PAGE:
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manuscripts of Milton,” and has shown the painful care and fastidiousness of Pope (to which D'Israeli alludes) by the publication of some of the corrected proofs of the translation of Homer. Swift highly appreciated Pope's art of condensation.

“In Pope I cannot read a line
But, with a sigh, I wish it mine;
When he can in one couplet fix
More sense than I could do in six."

Ugo Foscolo, in his elegant Essay on Petrarch, informs us, that if the “manuscripts did not still exist, it would be impossible to imagine or believe the unwearied pains this poet has bestowed on the correction of his verses.They are curious monuments,” he adds," although they afford little aid in exploring by what secret workings the long and laborious meditation of Petrarch has spread over his poetry all the natural charms of sudden and irresistible inspiration.” It is said of the celebrated Bembo, that he had a desk with forty divisions, through which each of his sonnets was passed in due succession, at fixed intervals of time, and that at every change of place it received a fresh revisal*. Joseph Warton, in his Essay on Pope, quotes the assertion of Fenton, that Waller passed the greatest part of a summer in composing a poein of ten stanzas. “So that,” adds Fenton, “ however he is generally reputed the parent of those swarms of insect wits, who affect to be thought easy writers, it is evident that he bestowed much time and care on his poems before he ventured them out of his hands.” Warton also mentions, in further illustration of his subject, that it is well known that the writings of Voiture, of Sarassin, and La Fontaine, cost them much pains, and were laboured into that facility for which they are so famous, with repeated alterations and many erasures.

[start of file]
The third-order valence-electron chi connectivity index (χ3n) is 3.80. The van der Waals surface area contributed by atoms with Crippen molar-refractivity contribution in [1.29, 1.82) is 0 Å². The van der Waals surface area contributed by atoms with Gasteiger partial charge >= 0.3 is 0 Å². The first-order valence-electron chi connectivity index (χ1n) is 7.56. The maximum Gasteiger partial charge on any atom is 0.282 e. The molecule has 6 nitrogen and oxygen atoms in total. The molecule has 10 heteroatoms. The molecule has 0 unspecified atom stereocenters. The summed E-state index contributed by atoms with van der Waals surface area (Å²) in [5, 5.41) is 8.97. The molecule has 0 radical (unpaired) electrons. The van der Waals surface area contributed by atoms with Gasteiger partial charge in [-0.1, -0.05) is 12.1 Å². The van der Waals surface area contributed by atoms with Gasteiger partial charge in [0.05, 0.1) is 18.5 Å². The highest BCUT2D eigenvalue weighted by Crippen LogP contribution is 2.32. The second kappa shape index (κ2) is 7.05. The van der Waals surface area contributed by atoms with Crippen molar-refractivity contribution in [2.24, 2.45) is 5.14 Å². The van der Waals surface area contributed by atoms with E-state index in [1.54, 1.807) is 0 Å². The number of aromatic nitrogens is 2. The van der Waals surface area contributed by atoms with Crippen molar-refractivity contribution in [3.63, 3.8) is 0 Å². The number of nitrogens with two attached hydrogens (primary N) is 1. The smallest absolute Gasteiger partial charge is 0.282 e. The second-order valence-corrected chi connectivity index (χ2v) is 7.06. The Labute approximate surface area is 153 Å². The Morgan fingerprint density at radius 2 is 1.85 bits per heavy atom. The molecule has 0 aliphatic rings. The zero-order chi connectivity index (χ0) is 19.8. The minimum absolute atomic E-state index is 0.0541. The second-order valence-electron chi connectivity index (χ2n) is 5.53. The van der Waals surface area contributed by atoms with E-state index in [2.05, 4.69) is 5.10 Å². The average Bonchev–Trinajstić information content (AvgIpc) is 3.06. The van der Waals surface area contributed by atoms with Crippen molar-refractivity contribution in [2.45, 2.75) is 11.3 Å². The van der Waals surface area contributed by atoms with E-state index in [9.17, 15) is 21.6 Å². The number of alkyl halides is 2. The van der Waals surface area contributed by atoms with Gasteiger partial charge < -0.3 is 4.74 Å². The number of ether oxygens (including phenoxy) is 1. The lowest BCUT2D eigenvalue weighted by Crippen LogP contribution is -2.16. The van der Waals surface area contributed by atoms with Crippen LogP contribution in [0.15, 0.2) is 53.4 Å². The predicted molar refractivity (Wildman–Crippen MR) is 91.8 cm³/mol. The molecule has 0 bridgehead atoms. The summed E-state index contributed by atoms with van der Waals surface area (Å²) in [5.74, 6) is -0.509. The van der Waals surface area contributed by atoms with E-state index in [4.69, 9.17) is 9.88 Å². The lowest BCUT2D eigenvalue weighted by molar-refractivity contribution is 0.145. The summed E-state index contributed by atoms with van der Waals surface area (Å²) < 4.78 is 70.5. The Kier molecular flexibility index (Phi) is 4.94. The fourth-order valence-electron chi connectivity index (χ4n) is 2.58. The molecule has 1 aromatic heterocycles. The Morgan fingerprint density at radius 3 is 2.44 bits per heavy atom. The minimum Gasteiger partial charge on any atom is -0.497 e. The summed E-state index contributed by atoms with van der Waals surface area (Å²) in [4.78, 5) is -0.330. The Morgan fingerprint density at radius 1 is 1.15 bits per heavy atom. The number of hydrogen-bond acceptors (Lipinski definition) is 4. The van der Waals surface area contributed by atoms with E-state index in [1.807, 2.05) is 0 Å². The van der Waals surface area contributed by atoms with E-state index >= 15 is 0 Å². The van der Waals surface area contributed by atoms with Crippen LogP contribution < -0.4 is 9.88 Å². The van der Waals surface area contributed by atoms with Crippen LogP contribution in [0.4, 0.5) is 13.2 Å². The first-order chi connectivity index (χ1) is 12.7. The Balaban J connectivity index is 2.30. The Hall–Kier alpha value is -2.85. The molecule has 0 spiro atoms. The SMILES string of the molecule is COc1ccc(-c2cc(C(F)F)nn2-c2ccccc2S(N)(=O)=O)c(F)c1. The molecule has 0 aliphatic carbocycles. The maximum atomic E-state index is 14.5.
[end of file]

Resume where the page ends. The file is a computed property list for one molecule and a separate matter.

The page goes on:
* Voltaire, in his Temple of Taste, represents that in the innermost part of the sanctuary he saw a small number of truly great men employed in correcting those faulty passages of their works, which would have passed for beauties in the productions of writers of inferior genius.